Jan, 24 2022

EMI Shielding and the 5G Airport Controversy



EMI Shielding and the 5G Airport Controversy

Last week, Verizon and AT&T announced that they would delay the expansion of new 5G cellular service near some U.S. airports. Although the telecommunications companies had argued that the commercial aviation industry has had years to prepare for a 5G rollout, airlines and regulators continued to express concerns that 5G could interfere with onboard instrumentation used for tasks such as determining an aircraft’s altitude. Verizon and AT&T will still complete more than 90% of their planned 5G expansion, but not within two miles of some runways.

The U.S. Federal Aviation Administration (FAA), which oversees flight safety, and other federal agencies will now work with the wireless carriers and the airlines to find a way forward. This effort will include aviation manufacturers such as the makers of altimeters, radio frequency (RF) devices that determine an aircraft’s altitude and distance from other objects. Altimeters were invented during 1920s and instrumental in helping the Allies win World War II, but they’re now at the heart of a controversy surrounding twenty-first century transportation and communications.  

Altimeters and RFI/EMI

Altimeters emit RF waves at specific frequencies. These waves strike objects (such as the ground) and “bounce back” so that the device can determine the aircraft’s location relative to other objects. As Diana Furchotgott-Roth, a former deputy secretary at the U.S. Department of Transportation for new technologies recently said, “You do not want to be on planes landing without the altimeter working”. If an altimeter malfunctions, an aircraft’s computers may warn pilots about objects that don’t exist or, even worse, fail to recognize threats to aircraft safety.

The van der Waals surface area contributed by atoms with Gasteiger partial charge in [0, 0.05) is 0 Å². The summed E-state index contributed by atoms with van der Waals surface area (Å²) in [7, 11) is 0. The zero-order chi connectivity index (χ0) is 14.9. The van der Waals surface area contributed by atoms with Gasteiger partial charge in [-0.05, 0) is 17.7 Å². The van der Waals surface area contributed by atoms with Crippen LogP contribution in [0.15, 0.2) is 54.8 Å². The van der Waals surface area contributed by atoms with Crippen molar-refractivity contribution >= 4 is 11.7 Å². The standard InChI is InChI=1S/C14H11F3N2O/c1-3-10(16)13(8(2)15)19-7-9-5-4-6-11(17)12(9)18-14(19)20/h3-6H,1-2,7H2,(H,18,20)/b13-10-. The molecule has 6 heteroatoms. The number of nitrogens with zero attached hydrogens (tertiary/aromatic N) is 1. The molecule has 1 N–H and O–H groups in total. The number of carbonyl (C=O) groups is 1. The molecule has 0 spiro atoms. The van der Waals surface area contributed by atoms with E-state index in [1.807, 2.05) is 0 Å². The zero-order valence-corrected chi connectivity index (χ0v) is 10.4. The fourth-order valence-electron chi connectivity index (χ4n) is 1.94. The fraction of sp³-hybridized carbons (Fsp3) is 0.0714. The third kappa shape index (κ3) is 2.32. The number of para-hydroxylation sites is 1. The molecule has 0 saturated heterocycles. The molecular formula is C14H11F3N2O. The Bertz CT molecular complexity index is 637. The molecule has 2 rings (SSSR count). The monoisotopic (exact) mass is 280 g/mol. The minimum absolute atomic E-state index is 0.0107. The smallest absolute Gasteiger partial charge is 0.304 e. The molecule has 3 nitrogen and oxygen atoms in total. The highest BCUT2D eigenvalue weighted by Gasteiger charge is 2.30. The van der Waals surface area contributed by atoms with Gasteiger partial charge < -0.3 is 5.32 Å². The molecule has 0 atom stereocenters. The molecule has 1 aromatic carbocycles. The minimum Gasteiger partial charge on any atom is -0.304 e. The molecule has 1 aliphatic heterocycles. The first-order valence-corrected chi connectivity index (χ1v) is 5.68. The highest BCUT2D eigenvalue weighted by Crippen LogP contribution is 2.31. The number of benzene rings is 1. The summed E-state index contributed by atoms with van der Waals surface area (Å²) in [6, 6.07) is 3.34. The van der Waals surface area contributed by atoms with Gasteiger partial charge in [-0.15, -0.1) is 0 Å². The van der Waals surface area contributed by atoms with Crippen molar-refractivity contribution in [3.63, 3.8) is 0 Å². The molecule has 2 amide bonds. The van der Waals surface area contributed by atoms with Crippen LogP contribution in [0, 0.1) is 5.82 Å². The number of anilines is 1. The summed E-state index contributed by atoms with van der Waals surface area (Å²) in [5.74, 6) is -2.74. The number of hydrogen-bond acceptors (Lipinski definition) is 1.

Altimeters can malfunction for different reasons, but radio frequency interference (RFI) is often to blame. A form of electromagnetic interference (EMI), RFI can be caused by transmitters (such as antennas) or by electrical equipment. That’s why when you fly on an airplane, you’re asked to turn-off your cell phone prior to takeoff and again before landing. The reason 5G is of special concern is that the system AT&T and Verizon will use relies upon frequencies similar to those used by altimeters. This could cause the devices to detect signals from 5G systems, which already require more base stations and antennas than existing 4G technology. With all of this electrical noise in the air, it’s possible to hear the wrong signal.   

Metal Enclosures and EMI Shielding    

Altimeters and other forms of avionics are often housed in enclosures made of fireproof aluminum. Aluminum isn’t as electrically conductive as copper, but it weighs less and helps support aviation fuel economy. During enclosure manufacturing, sheets of metal  are machined so that their edges are straight and smooth. Yet, there are still tiny surface discontinuities between the mating edges. Rubber gaskets can fill these gaps, but conductive elastomers are needed for EMI/RFI shielding.

Silicone elastomers that are filled with metallic or metal-coated particles can be fabricated into EMI/RFI gaskets that seal-out the environment and help insulate the enclosure against interference. These electrically-conductive silicones fill the gaps between enclosure surfaces and are available in different durometers, including softer materials, that are compressible. For applications where resistance to jet fuel or aviation fluids is required, fluorosilicone can be used as the base elastomer instead.

EMI Gaskets and Enclosure Sealing

Specialty Silicone Products (SSP) of Ballston Spa, New York (USA) makes EMI/RFI shielding silicones and is ready help the telecommunications and aviation industries address 5G challenges. SSP also provides non-conductive aviation silicones, including compounds that meet AMS requirements, to the commercial aviation industry. For more information, contact SSP on-line, or email Dominic Testo, SSP’s Business Development Manager.